Julie Fresne, MA, senior director of student financial services and debt management at the Association of American Medical Colleges, said that she thinks the tuition-free offer will entice more students to apply who otherwise would not have. Students who take the Medical College Admission Test and then do not go on to apply to a school cite lack of academics and cost as the two biggest factors, Fresne told Medscape Medical News.

Often, those who are dissuaded because of cost are those from historically underepresented backgrounds in medicine and tend to come from lower socioeconomic circumstances, she added.

The NYU statement cited data from the Association of American Medical Colleges, which has found that 75% of all American physicians graduated with debt in 2017. The median cost of medical education at a private medical school is $59,605 per year, and the median current debt of a graduating student is $202,000. About a fifth of physicians graduating from a private school leave with a debt of more than $300,000, said NYU.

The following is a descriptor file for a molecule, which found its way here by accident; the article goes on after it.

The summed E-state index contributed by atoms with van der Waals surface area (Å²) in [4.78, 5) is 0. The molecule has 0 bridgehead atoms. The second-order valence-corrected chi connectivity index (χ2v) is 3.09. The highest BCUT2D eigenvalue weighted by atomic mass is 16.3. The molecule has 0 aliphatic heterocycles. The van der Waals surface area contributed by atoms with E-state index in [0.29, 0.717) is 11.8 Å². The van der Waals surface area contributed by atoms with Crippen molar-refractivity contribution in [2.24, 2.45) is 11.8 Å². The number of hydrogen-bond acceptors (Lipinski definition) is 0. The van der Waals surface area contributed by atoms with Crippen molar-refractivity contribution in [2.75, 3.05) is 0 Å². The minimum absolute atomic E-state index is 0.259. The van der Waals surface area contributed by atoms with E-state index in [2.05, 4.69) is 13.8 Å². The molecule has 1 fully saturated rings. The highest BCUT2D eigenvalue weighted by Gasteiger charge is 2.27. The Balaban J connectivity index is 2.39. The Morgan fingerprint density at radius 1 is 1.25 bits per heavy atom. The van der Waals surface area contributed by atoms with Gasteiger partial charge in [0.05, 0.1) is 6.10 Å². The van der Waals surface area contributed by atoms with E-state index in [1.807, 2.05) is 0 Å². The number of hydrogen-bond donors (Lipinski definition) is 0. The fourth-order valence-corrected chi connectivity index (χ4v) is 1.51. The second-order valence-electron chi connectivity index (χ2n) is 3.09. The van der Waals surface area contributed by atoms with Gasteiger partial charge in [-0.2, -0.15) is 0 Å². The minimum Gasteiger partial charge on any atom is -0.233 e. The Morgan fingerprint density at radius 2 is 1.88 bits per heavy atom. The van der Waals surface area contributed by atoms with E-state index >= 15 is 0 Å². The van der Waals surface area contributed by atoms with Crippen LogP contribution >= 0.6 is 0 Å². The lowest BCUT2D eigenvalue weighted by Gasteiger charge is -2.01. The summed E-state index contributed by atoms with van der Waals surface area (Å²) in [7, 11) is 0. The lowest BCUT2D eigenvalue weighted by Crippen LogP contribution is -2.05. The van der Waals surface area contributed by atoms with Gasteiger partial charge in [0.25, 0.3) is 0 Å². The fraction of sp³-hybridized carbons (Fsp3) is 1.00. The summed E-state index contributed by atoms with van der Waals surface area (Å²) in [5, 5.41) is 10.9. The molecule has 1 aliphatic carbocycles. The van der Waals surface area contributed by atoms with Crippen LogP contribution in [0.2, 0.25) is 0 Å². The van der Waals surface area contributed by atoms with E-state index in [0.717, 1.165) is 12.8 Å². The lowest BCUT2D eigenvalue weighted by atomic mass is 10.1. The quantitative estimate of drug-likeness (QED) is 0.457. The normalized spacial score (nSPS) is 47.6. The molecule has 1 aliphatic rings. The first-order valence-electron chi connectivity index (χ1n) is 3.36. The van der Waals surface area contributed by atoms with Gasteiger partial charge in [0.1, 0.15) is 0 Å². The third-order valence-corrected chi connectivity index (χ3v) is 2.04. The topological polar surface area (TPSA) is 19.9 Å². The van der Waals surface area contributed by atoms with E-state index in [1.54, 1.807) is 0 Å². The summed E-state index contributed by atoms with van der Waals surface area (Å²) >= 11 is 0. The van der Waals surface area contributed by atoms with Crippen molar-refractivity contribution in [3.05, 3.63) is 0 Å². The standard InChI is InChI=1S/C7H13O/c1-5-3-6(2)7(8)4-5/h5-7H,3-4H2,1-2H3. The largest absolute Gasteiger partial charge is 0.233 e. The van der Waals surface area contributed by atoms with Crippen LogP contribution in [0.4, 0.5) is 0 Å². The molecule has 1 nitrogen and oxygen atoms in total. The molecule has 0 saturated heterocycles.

The cost of a year's tuition at NYU is $55,018. Students will still have to cover their living costs, which, at the NYU-subsidized rate and including health insurance, would run about $28,000 a year, said Rivera. He noted that the tuition-free offer covers 442 students, which include 93 who will enter for the 2018-2019 school year. Those students who are already enrolled and who have 3 years left in the program will be receiving free tuition going forward, and they will receive a refund for what has already been paid, according to the New York Times.